Aug 19, 2022
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Richard Wainwright: "LA can officially be crowned the vintage capital"

Aug 19, 2022

Richard Wainwright has become in a few years the king of vintage. A keen collector, he's behind the A Current Affair markets in Los Angeles, New York and San Francisco, the Pickwick Vintage Market in Los Angeles and the ARCADE shop in New York. In October, he will open his first physical shop in Los Angeles. We spoke to him about his strategy and his plans for the future.

Richard Wainwright (on the right)

FashionNetwork: How did start your passion for vintage? 

Richard Wainwright: From a young age I always had an affinity for vintage. It felt like a world of mystery and way to escape to a more glamorous time and place. I collected things just to stare at them, like jewelry that I would find at estate sales. This was my access point into a world of high fashion I didn't have any other way into.

FNW: Then you organized your first show in Los Angeles, A Current Affair (on hold for now), with 19 other dealers. What was your direction with this first show and what was the point of difference?
RW: At some point I realized I had to sell some of the collection I had built up, so I started participating in various markets to make money. It didn't take long before I realized that these markets were not designed for a fashion clientele and this is how I wanted to set A Current Affair apart. We took a decidedly modern approach to the presentation of vintage, which seems like a familiar concept now but was revolutionary at the time. There was no trade show that did what we did back then. 
FNW: A current affair trade show grew up very fast with locations in LA, New York and San Francisco. How do you explain its success ? 
RW: I think we struck a chord because of our approach but also because of the community we built. It was extremely important to me with our show to lift up the individual sellers and promote their small businesses as they were promoting ours. We encouraged our vendors to also support and promote each other, so it really started to feel like family. We got on this schedule of doing shows so regularly that we were like a traveling circus in the best possible way. We'd come home only to pack up for the next show and then hit the road again. Just before the pandemic hit we did four pop-ups in Tokyo with our partner EVA as well.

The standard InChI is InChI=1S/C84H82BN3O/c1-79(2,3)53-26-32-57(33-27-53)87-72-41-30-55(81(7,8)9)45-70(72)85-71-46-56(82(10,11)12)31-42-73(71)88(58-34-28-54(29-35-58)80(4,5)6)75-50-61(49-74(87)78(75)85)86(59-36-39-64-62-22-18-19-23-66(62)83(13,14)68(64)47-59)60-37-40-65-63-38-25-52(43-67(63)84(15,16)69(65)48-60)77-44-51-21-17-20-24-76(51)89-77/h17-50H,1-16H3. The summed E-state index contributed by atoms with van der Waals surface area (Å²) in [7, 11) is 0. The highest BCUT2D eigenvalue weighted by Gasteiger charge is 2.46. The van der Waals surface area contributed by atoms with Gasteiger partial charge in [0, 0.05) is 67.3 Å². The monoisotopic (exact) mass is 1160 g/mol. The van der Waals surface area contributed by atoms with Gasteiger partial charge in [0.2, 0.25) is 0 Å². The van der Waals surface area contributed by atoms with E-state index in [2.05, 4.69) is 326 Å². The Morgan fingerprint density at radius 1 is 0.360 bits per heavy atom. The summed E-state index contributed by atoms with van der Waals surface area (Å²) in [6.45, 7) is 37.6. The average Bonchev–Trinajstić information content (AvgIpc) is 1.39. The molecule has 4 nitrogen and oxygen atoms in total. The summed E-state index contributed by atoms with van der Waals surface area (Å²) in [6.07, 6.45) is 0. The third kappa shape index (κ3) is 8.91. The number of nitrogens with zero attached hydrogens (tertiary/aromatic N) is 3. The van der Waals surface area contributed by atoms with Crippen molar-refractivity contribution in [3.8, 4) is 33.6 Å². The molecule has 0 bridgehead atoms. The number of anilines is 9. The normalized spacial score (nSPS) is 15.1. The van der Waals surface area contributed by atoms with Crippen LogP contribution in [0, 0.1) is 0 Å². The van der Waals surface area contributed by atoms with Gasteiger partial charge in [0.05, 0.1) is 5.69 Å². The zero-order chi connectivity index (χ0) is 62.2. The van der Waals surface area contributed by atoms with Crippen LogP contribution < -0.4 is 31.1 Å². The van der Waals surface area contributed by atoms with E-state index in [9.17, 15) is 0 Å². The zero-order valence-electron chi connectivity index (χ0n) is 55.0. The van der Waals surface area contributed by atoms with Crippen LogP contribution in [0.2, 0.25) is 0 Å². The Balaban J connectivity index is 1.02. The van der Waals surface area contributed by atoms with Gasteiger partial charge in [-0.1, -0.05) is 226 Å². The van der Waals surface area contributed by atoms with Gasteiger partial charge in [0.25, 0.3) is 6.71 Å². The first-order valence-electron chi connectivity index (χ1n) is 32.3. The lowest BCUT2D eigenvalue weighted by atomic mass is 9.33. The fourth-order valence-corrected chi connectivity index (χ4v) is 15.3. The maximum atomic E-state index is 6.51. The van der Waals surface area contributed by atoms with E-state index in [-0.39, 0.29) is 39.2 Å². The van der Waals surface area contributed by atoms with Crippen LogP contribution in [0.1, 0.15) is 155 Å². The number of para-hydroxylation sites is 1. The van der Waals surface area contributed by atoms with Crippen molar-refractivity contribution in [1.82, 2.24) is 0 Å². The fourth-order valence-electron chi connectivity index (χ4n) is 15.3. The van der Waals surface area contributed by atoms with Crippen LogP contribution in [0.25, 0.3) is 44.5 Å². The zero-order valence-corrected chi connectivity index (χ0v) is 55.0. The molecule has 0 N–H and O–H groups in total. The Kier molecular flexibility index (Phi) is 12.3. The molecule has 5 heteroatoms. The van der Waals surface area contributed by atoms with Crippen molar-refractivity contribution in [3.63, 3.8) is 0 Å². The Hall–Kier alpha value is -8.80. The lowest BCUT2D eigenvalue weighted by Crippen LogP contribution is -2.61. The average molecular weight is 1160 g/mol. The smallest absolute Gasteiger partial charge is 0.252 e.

Celebration of vintage at Pickwick Vintage market at Row DTLA

FNW: When did you add the Pickwick vintage show and what is the story behind it ?

RW: Pickwick existed in another form for 30+ years but at some point it just died out. I saw an opportunity to vendors that we couldn't get into A Current Affair because of space constraints and a long waiting list, so I started a new show in its place and realized right away that people were hungry for more vintage. We had a decidedly different approach than A Current Affair when we started. It was less of an event and more of a marketplace. We were hosting the show quarterly until the pandemic hit and then we took the show monthly to support the vendors who had nowhere else to sell at the time. 
FNW: Pickwick vintage show became a monthly rendez-vous at Row DTLA, the creative shopping center in Downtown LA. Why did you pick this location ?  

RW: We were hosting the show in a garden in Burbank. It was a beautiful location and provided lots of space to spread out, which was necessary in the early days of Covid. We lost that venue when it was sold to a developer and I had been in talks with Row for quite a while about doing something there, so it all just came together. We see roughly 1,200 guests each month. 
FNW: I feel Pickwick vintage is more than just a market, but a show for fashion community, for inspiration and creativity... 
RW: Yes Pickwick has actually developed into a hybrid between the old Pickwick market and A Current Affair, since our ACA in-person shows have been on hold. The venue lends itself to dressing up more because it is located between the fashion and arts districts and has a very urban feel. ROW also has a lot of the infrastructure that the garden was lacking, such as easy parking and great restaurants. This encourages our guests to spend the day there and everyone really looks forward to it each month.